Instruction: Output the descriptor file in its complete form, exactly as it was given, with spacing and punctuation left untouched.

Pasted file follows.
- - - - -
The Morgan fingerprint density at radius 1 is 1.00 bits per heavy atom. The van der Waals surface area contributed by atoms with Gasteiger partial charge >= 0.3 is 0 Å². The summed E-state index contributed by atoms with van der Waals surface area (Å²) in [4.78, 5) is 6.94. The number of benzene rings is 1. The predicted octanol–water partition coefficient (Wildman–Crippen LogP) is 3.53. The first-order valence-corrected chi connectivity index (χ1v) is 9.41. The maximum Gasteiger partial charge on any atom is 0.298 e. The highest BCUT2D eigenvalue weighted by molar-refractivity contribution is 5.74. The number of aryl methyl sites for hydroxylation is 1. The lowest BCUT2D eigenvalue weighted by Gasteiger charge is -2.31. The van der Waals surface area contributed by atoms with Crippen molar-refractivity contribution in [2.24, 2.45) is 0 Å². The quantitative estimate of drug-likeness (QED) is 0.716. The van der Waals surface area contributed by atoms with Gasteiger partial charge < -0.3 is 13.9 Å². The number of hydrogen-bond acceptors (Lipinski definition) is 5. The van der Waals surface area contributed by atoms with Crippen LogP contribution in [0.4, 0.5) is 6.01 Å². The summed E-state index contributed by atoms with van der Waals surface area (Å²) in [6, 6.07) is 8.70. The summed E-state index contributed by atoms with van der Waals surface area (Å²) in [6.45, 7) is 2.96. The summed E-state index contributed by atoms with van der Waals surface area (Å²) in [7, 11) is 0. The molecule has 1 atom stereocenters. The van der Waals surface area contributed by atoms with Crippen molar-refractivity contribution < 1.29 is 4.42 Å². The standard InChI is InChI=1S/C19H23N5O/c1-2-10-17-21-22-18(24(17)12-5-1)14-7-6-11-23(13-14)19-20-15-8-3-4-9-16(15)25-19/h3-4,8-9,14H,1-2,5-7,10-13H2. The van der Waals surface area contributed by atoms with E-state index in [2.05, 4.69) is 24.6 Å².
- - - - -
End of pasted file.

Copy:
The Morgan fingerprint density at radius 1 is 1.00 bits per heavy atom. The van der Waals surface area contributed by atoms with Gasteiger partial charge >= 0.3 is 0 Å². The summed E-state index contributed by atoms with van der Waals surface area (Å²) in [4.78, 5) is 6.94. The number of benzene rings is 1. The predicted octanol–water partition coefficient (Wildman–Crippen LogP) is 3.53. The first-order valence-corrected chi connectivity index (χ1v) is 9.41. The maximum Gasteiger partial charge on any atom is 0.298 e. The highest BCUT2D eigenvalue weighted by molar-refractivity contribution is 5.74. The number of aryl methyl sites for hydroxylation is 1. The lowest BCUT2D eigenvalue weighted by Gasteiger charge is -2.31. The van der Waals surface area contributed by atoms with Crippen molar-refractivity contribution in [2.24, 2.45) is 0 Å². The quantitative estimate of drug-likeness (QED) is 0.716. The van der Waals surface area contributed by atoms with Gasteiger partial charge < -0.3 is 13.9 Å². The number of hydrogen-bond acceptors (Lipinski definition) is 5. The van der Waals surface area contributed by atoms with Crippen LogP contribution in [0.4, 0.5) is 6.01 Å². The summed E-state index contributed by atoms with van der Waals surface area (Å²) in [6, 6.07) is 8.70. The summed E-state index contributed by atoms with van der Waals surface area (Å²) in [6.45, 7) is 2.96. The summed E-state index contributed by atoms with van der Waals surface area (Å²) in [7, 11) is 0. The molecule has 1 atom stereocenters. The van der Waals surface area contributed by atoms with Crippen molar-refractivity contribution < 1.29 is 4.42 Å². The standard InChI is InChI=1S/C19H23N5O/c1-2-10-17-21-22-18(24(17)12-5-1)14-7-6-11-23(13-14)19-20-15-8-3-4-9-16(15)25-19/h3-4,8-9,14H,1-2,5-7,10-13H2. The van der Waals surface area contributed by atoms with E-state index in [2.05, 4.69) is 24.6 Å².